I am indebted to the wonderful people who have supported me in the tracking research, particularly Jill, Bill and Stuart for their help today, and the amazing selection of crowd-funding supporters who jumped on board this 'maiden flight' earlier this year! You can see a quick video of my personal thanks, taken just before Wailitj went back on his nest, here. I can't wait to glimpse the first set of tracking data!

Monday, 24 October 2016

Flying with Matuwa Eagles

I am very privileged to have just returned from Martu Country where it's been a busy few weeks conducting the annual Wedge-tailed Eagle breeding survey on Matuwa. This recent research trip produced some really interesting findings - please visit the Wedge-tailed Eagle Tracking website where you can read more about them.

The trip ended with a bit of a disaster (my car broke down and we needed to be towed back to Perth!!), but the images of some fantastic experiences flying with eagles during the aerial nest surveys are etched into my mind, and these remind me that any pitfalls that arose during the trip were worth it to have been able to see these magnificent birds from such a unique perspective! The above photo was taken when this adult launched off a perch and flew below the helicopter.

Thursday, 6 October 2016

Owlet Trio

When Mike Lohr rang me with the good news that he'd found a Googamit / Southern Boobook (Ninox boobook) breeding in one of the owl nest-boxes we installed earlier this year, I nearly jumped out of my skin! I could hardly contain my excitement as I tied the ladder onto my roof-rack and packed some camera gear into the car. Bill Brown, a friend from Tasmania who had just arrived to help me with eagle research at Matuwa, was also excited to come along and we chatted about our past experiences with owls during the drive down to meet Mike at a bush reserve in the Perth suburbs.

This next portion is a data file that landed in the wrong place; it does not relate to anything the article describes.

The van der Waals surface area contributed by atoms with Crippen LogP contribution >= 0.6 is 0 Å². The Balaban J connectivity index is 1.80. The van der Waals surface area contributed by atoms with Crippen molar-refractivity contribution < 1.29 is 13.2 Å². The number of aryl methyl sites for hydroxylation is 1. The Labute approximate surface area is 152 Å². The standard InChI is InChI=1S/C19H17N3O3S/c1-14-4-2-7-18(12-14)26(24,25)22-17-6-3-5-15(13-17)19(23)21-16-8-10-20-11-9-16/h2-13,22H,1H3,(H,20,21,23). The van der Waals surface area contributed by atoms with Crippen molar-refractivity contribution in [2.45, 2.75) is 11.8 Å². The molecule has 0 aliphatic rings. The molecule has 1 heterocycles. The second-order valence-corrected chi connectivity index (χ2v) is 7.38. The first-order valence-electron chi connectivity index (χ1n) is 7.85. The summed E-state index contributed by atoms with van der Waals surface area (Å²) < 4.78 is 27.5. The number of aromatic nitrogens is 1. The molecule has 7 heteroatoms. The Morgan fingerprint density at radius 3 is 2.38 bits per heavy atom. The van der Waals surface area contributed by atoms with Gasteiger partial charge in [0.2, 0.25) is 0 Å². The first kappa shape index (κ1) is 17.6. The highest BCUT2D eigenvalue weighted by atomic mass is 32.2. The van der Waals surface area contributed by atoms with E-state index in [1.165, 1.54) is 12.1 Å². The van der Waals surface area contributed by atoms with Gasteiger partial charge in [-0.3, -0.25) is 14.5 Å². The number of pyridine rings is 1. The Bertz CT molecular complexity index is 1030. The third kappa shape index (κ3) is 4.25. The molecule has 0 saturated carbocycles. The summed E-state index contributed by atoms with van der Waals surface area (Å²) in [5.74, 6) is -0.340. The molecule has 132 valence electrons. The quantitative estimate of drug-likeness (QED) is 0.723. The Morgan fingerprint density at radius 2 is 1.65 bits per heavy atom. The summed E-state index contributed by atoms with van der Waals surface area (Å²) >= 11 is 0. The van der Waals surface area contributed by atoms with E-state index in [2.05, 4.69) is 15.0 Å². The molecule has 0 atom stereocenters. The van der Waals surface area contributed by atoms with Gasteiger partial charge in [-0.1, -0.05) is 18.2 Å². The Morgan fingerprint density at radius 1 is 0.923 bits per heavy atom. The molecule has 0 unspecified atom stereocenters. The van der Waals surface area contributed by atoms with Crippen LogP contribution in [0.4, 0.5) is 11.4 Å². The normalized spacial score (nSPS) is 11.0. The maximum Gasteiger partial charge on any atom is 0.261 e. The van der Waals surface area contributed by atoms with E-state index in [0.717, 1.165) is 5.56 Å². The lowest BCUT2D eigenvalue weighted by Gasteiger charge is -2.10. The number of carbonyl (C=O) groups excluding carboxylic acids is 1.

As we approached the nest tree, an adult boobook peered out from inside the nest-box, keeping a half-closed but watchful eye on us. Leaning the ladder against the tree trunk was enough to cause her to launch from the box and swoop in a silent glide to perch in a nearby Banksia. As I slowly scaled the rungs, I was very excited about what I might find, and still tingling with excitement that the target species had nested in a box designed especially for it! This was the first record of owls using one of my nest-boxes, and it is always interesting to be able to have a intimate insight into the nesting habits of a less-common, nocturnal species.

What an amazing sight! THREE juvenile boobooks sat low in the nest chamber. As I snapped a few photos, the owlets gave me occasional winks and made clicking noises with their bills, warning me to keep back. It was interesting to note several regurgitated pellets on the floor of the nest-box's hollow entrance, which mostly contained insect exoskeletons, and also, to my surprise, a scatter of green, orange, yellow and blue body feathers belonging to a Rainbow Lorikeet (Tachyglossus haematodus). Several bright green and yellow tail-feathers, also belong to this species, lay on the floor of the nest box chamber.

Bill Brown lends a hand to Mike Lohr as he prepares to band one of the owlets.

After lowing the owlets down in a calico bag to Mike, I watched while he weighed, measured and banded them, took a blood sample for health analysis and collected parasites. This work is part of Mike's PhD research investigating the impacts of fragmentation on the Southern Boobook, which has been recorded as declining for the past decade or so. I was very fortunate to be given the opportunity to supply and install nest-boxes for a part Mike's project testing whether nest sites are limiting their presence in urban and agricultural areas. Breeding records inside easily accessible boxes like this one allow broods of owlets to be given health checks and marked to help collect information on factors affecting their survival - and they also allow an up-close look at some of the most beautiful young birds one can find in the bush!

Mike takes a head-bill measurement from one of the Boobook owlets.